Last week, a reader sent me a link to an article about Valentine’s Day in China. This is a great story because it makes a number of points about the Chinese consumer:
1) He is rapidly adopting Western customs, particularly concerning holidays and gifts
2) He is focused more on possessions than experiences. In contrast, the biggest driver of economic growth in the US is services. There was a recent book written about the “experience economy” arguing that people in the US buy experiences, not goods. For example, they go to Starbucks so they can sit in the cafe and feel at ease, not so they can spend $4 on a cup of coffee. Chinese consumers spend on luxury goods. If you believe the theory posited in the book, China is still evolving from a commodity economy to a goods business, unlike the US, which is moving from selling services to selling experiences. Perhaps this is because wealth is something to be flaunted or because there is a large gap between what the mass market purchases and what luxury goods offer. In any case, the Chinese love brands and are often willing to spend money to get them. China has become the largest market in the world for luxury goods. There are more Omega and Rolex stores than Wal-Marts in Shanghai and Beijing.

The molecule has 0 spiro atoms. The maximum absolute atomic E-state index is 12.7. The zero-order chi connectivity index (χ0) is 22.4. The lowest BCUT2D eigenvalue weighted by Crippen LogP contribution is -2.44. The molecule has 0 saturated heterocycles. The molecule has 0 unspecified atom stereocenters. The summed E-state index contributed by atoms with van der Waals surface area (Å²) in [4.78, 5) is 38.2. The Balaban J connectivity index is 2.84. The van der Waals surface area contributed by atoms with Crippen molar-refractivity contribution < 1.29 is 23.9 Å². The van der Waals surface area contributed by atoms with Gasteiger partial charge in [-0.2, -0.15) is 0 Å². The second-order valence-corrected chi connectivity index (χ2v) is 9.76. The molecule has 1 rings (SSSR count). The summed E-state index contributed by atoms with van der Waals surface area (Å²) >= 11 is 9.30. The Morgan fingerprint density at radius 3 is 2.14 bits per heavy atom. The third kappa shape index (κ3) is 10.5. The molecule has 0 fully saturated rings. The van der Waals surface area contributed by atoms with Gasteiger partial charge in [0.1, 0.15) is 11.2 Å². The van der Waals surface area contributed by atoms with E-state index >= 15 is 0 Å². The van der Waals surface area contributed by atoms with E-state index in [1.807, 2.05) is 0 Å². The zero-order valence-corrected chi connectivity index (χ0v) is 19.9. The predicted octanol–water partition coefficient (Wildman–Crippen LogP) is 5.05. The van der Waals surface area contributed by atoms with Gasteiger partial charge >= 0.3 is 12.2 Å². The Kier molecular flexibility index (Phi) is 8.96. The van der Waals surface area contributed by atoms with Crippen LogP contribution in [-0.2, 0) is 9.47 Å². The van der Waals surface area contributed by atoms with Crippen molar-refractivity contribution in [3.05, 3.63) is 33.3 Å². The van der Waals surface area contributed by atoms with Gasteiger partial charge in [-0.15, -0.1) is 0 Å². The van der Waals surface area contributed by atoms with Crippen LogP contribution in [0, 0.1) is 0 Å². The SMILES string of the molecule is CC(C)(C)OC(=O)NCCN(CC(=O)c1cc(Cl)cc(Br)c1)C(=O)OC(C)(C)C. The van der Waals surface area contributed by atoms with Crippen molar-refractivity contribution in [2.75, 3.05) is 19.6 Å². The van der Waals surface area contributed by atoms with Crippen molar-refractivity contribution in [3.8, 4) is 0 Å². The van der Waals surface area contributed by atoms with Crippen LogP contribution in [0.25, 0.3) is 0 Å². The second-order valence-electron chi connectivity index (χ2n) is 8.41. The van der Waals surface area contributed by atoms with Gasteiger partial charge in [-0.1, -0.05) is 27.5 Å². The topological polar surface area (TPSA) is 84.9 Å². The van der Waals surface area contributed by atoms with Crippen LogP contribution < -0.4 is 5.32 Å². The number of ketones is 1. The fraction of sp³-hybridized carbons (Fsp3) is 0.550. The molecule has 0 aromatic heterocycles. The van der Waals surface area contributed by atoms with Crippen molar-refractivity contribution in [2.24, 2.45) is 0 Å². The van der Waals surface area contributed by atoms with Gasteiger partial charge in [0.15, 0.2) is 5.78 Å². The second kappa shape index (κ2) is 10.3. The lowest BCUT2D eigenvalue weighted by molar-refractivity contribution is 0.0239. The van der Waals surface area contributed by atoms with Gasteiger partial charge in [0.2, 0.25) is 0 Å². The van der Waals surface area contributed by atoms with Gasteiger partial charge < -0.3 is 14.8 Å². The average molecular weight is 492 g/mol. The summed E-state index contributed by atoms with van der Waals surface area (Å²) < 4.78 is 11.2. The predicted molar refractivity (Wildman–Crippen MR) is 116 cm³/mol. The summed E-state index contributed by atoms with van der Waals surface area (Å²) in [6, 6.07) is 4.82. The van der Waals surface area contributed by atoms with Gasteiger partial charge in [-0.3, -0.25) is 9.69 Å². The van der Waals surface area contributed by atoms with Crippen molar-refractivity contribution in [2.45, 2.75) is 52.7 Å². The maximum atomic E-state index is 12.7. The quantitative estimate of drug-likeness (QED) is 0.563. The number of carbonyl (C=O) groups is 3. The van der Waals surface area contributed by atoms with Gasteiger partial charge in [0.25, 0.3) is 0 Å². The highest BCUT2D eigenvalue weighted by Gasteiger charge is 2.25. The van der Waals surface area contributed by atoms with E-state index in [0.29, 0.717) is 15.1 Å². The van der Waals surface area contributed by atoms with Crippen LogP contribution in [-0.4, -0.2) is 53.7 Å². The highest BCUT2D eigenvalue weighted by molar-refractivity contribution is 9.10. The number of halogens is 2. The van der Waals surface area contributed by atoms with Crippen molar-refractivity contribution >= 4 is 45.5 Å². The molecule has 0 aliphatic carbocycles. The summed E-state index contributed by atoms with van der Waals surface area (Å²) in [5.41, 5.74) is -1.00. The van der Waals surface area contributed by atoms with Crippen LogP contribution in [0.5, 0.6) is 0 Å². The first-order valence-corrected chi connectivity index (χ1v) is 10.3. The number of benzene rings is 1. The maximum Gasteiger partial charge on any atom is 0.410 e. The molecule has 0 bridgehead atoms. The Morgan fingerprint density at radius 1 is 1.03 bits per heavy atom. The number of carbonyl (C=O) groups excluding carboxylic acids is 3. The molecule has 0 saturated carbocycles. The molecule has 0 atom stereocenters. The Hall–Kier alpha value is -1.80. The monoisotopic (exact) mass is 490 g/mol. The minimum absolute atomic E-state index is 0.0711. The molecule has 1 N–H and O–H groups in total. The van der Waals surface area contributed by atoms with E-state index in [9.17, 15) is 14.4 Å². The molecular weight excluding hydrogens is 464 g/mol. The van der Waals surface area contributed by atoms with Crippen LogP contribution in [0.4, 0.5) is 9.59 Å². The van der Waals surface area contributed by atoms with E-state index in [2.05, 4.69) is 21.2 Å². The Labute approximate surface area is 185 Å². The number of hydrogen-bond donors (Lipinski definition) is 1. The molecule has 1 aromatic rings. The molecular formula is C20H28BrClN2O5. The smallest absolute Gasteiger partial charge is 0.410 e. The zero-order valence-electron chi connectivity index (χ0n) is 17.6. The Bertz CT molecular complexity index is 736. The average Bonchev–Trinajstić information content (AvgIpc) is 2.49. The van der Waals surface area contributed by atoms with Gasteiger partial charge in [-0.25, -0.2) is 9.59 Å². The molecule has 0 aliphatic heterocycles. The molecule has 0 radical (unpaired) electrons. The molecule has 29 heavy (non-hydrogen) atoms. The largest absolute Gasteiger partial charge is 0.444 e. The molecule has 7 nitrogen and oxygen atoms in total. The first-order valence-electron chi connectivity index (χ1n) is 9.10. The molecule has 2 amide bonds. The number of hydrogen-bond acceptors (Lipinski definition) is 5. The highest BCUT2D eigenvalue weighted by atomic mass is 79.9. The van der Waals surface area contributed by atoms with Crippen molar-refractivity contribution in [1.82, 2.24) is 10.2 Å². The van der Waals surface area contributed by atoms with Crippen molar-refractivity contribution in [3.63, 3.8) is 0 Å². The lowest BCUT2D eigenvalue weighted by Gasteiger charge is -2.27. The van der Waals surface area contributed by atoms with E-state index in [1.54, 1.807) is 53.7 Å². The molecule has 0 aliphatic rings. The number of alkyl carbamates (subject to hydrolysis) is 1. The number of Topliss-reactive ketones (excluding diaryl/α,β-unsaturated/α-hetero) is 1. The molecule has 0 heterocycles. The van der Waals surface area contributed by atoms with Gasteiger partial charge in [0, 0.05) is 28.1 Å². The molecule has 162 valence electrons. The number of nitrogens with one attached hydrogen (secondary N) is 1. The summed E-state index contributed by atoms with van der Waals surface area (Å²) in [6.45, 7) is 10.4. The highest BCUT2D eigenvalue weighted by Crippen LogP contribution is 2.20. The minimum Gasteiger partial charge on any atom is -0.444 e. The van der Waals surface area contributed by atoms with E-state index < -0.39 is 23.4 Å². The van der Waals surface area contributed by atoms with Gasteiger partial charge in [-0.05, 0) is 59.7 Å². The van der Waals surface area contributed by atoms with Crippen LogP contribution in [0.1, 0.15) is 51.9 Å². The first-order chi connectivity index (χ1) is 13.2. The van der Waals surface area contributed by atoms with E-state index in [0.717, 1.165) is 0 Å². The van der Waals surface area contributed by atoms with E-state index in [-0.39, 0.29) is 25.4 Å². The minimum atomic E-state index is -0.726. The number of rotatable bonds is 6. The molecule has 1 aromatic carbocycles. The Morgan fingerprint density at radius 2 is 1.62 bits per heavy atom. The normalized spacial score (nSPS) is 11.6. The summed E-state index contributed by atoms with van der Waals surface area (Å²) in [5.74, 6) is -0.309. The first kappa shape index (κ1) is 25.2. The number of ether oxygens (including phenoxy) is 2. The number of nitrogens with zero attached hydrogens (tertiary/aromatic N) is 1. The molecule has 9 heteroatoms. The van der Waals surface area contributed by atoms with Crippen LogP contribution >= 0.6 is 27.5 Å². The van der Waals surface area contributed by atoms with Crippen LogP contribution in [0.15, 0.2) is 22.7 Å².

3) Most people still don’t get paid very much. Despite the demand for luxury, labor is cheap and GDP per capita is likely to remain far below the Western World for the next 30 years. It’s just that there are so many people in China that the top 1% in income comprises a market of 14 million people.